|Date of decision:||23 March 2012|
|Case number:||R 0016/11|
|IPC Class:||A61K 31/663|
|Language of proceedings:||EN|
|Download and more information:||
|Title of application:||Alendronate for use in the treatment of osteoporosis|
|Applicant name:||Merck Sharp & Dohme Corp.|
|Opponent name:||PLIVA, Farmaceutska Industrija Dionicko Drustvo + AWD.pharma GmbH & Co. KG
STADA Arzneimittel AG
Hexal AG + Sandoz AG
Arrow International Ltd.
betapharm Arzneimittel GmbH
ZAKLADY FARMACEUTYCZNE POLPHARMA S.A.
Gedeon Richter Plc.
Generics [UK] Ltd. et al
STADA Arzneimittel GmbH
Tecnimede, Sociedade Tecnico-Medicinal, S.A.
|Relevant legal provisions:||
|Keywords:||New objection raised by the Board (no)- denial of the right to be heard (no)- petition for review clearly unallowable|
Summary of Facts and Submissions
I. The petition for review concerns the decision T 1710/09 of the Board of Appeal 3302, announced on 12 April 2011 and posted on 28 July 2011 dismissing the petitioner's appeal against the decision of the opposition division to revoke the European patent No. 1175 904 entitled Alendronate for use in the treatment of osteoporosis was dismissed.
II. The petition was filed on 7 October 2011 and the corresponding fee was paid on the same date. The petition relies on an alleged fundamental violation of the right to be heard (Articles 112a(2)(c), and 113(1) EPC).
III. The patent in suit was granted on a divisional application of the European patent application No. 98 935 752.0. Seventeen oppositions were filed against it on the basis of Article 100(a), (b) and (c) EPC. The opposition division found that claims 1 of both the main and the auxiliary requests complied with Article 76 EPC, but revoked the patent for lack of inventive step.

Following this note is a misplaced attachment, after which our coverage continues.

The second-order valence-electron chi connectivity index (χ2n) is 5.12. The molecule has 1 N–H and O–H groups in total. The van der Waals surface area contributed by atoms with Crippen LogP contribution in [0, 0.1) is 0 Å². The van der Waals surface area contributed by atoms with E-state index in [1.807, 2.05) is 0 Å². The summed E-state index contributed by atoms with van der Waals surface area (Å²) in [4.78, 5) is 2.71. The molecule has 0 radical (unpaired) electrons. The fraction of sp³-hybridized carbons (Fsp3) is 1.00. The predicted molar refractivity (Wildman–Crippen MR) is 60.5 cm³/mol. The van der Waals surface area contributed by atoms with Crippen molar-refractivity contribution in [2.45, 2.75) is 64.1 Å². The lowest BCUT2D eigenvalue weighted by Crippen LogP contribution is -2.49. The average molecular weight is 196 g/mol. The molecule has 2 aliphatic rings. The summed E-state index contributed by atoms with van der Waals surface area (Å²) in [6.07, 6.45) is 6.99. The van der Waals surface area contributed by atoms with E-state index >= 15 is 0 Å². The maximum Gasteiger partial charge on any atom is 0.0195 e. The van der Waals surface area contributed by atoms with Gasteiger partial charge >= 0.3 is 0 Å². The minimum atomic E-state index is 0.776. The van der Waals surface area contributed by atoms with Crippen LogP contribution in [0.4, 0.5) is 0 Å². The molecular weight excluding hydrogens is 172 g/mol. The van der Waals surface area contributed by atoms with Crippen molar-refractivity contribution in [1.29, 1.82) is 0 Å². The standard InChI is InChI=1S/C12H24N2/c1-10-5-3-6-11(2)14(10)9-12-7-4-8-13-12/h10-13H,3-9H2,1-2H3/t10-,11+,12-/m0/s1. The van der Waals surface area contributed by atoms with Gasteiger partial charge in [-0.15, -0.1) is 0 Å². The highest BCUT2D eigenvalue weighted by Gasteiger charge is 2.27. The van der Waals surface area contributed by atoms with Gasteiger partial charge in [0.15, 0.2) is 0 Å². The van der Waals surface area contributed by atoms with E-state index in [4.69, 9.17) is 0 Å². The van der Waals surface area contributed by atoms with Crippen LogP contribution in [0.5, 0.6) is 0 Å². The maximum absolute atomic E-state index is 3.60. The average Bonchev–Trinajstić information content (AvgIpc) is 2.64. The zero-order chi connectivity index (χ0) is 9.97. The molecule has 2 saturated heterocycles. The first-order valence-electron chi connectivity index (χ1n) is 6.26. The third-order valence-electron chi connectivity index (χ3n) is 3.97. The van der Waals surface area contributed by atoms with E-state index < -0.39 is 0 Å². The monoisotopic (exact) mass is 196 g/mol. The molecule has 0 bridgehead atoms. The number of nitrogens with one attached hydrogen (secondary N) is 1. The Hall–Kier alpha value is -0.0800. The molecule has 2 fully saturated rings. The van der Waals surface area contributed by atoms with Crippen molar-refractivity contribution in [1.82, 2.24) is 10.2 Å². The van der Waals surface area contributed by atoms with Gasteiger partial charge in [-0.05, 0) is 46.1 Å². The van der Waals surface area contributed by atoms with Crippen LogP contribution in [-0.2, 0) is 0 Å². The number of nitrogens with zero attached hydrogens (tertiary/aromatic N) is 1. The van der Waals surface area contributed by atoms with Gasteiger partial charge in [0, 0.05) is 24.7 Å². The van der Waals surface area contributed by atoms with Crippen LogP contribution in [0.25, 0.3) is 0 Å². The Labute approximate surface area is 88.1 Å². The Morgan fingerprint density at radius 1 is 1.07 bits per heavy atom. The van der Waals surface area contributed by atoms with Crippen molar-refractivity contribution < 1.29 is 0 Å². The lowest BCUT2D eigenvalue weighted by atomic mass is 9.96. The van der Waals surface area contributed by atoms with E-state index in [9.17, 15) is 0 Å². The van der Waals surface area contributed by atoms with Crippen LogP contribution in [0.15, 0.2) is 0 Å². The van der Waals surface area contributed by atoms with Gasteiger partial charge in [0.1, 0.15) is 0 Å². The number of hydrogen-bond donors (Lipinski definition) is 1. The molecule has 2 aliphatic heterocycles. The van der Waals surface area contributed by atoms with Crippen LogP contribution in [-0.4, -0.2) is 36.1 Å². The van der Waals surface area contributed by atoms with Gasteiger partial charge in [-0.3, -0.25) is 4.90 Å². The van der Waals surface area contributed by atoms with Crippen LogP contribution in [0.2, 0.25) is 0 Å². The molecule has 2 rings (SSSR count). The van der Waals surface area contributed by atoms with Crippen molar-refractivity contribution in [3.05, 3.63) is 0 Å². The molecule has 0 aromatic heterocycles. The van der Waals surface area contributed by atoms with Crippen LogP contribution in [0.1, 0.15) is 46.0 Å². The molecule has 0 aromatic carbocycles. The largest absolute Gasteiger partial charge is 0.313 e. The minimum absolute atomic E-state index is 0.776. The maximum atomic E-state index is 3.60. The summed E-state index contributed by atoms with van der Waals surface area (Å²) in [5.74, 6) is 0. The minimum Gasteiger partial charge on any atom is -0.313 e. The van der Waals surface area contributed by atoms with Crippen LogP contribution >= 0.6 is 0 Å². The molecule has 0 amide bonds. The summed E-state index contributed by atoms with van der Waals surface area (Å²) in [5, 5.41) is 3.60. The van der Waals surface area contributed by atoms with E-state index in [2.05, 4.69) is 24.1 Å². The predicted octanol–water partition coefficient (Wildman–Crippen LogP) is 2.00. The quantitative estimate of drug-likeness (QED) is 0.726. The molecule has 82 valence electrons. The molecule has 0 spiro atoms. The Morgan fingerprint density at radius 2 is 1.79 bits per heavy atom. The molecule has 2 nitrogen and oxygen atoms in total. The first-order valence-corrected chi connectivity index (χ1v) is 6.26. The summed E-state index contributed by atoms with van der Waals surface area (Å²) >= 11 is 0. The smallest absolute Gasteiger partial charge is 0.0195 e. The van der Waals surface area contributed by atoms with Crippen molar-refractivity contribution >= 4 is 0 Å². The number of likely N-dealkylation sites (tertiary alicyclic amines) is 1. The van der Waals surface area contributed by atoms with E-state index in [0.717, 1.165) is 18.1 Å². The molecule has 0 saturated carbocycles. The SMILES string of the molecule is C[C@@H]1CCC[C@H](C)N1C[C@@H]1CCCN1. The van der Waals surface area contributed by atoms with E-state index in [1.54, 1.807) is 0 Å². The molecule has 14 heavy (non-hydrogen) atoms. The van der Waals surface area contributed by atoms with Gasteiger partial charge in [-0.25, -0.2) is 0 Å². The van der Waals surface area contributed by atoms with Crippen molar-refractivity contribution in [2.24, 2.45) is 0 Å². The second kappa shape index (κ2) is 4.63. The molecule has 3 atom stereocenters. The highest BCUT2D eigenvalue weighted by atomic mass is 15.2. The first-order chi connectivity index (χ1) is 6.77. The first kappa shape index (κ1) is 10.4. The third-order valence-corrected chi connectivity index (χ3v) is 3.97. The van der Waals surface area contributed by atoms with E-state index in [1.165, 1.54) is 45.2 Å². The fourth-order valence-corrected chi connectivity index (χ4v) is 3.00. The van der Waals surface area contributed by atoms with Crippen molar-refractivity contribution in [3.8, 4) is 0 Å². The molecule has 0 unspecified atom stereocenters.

The decision under review
IV. Claim 1 of the main request underlying the decision of the Board of Appeal read:
"Use of alendronate in the manufacture of a medicament for treating osteoporosis in a human in need of such treatment, where said medicament is orally administered to said human in the form of a tablet as a unit dosage comprising about 70 mg of the alendronate compound, on an alendronic acid active weight basis, according to a continuous schedule having a once-weekly dosing interval"
Claim 1 of auxiliary request I differed therefrom in that the alendronate compound was restricted to alendronate monosodium trihydrate.
Auxiliary request II further contained the insertion "for at least one year and" after the word "schedule".
The Board of Appeal dismissed the appeal on the ground that Article 76 EPC was infringed.
(a) With respect to the main request it held in point 3 of the reasons for its decision that "a unit dosage of 70 mg of alendronate in the form of a tablet for a once-weekly dosing interval for treating osteoporosis [in bold as in the original text of the decision] is not individualised in the description as originally filed in the earlier application and the subject-matter of claim 1 of the main request cannot be derived directly and unambiguously" (point 3.4 of the Reasons), not even by combining the claims and examples provided in the earlier application as originally filed (point 3.2 of the Reasons). In particular, "... reading these sources of disclosure [...] the skilled person is free in principle to combine different variations of the elements being suggested as features of the claim [...] with no recognisable preference for the features as actually represented in this claim " (point 3.3(c) of the Reasons).